- The student must be able to incorporate data from multiple patient sources (e.g. physical assessment, vital signs, lab values and interdisciplinary documentation) in a prompt manner in order to provide appropriate, safe patient care.
- He/she must be able to recognize and respond rapidly and safely to changes in a patient’s status based on a variety of sources such as physical assessment and pertinent laboratory findings. The student must be able to revise care to promote appropriate patient outcomes.
- A student must have the capacity to demonstrate full utilization of his/her intellectual abilities, emotional stability, exercise good judgment under stressful, crisis and non-crisis situations and promptly complete all responsibilities pertinent to the diagnosis and care of clients in a variety of settings.
- The student must have the capacity to develop mature, sensitive and effective therapeutic relationships with clients in a variety of settings and from different cultures. Individual patient care must be performed regardless of the patient’s race, ethnic group, age, gender, religious or political preference, ability to pay, gender or sexual orientation.
- The student will be required to perform nursing care in many settings including acute care inpatient settings (e.g. medical surgical, obstetrics, psychiatric and pediatric) as well as outpatient settings (e.g. public health, outpatient clinics, long term care facilities, schools and homes). The student must have the ability to perform nursing care that may be outside their own personal level of comfort in these settings so that the patient’s needs are a top priority.
- He/she must be able to tolerate physically and mentally taxing workloads and function effectively under stress.
- The student must be able to exhibit a level of consciousness and attentiveness that guarantees patient safety. Examples of unacceptable compromise include excessive somnolence, memory impairment, or an inability to retain pertinent details of a patient’s situation.
- As a component of nursing education, a student must demonstrate ethical behavior, including adherence to the professional nursing and student honor codes.
- Students are not required to be involved with medical procedures that are in disagreement with individual attitudes and values. Nevertheless, students are required to learn about these procedures and participate in the professional care of the patient before and after such procedures.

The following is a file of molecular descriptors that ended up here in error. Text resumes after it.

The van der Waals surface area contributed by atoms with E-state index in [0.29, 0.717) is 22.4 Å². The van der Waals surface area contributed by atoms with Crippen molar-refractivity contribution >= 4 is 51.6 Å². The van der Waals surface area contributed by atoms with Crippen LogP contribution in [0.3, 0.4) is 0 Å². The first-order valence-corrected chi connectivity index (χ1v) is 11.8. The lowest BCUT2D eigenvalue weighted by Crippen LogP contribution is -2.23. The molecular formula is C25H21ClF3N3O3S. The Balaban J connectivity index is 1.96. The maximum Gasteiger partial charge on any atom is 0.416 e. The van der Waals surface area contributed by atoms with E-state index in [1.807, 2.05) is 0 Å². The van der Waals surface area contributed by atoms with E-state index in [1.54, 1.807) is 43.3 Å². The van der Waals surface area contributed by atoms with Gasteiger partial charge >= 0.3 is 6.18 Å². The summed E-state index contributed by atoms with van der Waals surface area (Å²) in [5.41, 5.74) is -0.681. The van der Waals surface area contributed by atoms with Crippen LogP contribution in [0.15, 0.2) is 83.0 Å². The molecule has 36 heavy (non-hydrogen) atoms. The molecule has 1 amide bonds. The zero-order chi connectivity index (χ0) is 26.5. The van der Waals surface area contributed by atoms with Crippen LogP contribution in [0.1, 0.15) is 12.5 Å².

- Although student safety is of utmost importance, students will be exposed to a variety of communicable pathogens and are expected to care for patients with communicable diseases using appropriate standard precautions and/or guidelines.
- Students are required, according to agency and university policy, to provide current proof of having met all health related requirements prior to participating in any clinical activities. Students are responsible for maintaining all personal health records including current immunizations, CPR (American Heart Association BLS for Health Care Providers), OSHA and HIPPA documentation.
- All entering students are required to complete a background check prior to entering the College of Nursing in compliance with the affiliation agreement for the clinical agency and community standards for disqualifying offenses. This may include a drug screen to comply with a clinical agency requirement.
- Students may be required to complete a physical exam in compliance with clinical agency affiliation agreement.
- For RN‐BS or graduate students, the student must have evidence of an unencumbered Colorado nursing license (this includes evidence of having an unencumbered license from a compact state).
- Certain chronic or recurrent illnesses and problems that could interfere with patient care or safety may be incompatible with nursing education or practice. Some illnesses may lead to a higher likelihood of student absences and should carefully be considered. Deficiencies in knowledge, judgment, integrity or professional attitude may jeopardize patient care, and as a result could become grounds for course failure and possible dismissal from a nursing program.
- Push, pull, lift and carry up to 50 pounds with frequency and up to 100 pounds occasionally
- Walk, sit, stand, kneel, squat, twist, turn, bend and grip frequently
- Reach above chest and outward occasionally
- Perform fine motor manipulations frequently
- Occasionally perform data entry or work on a computer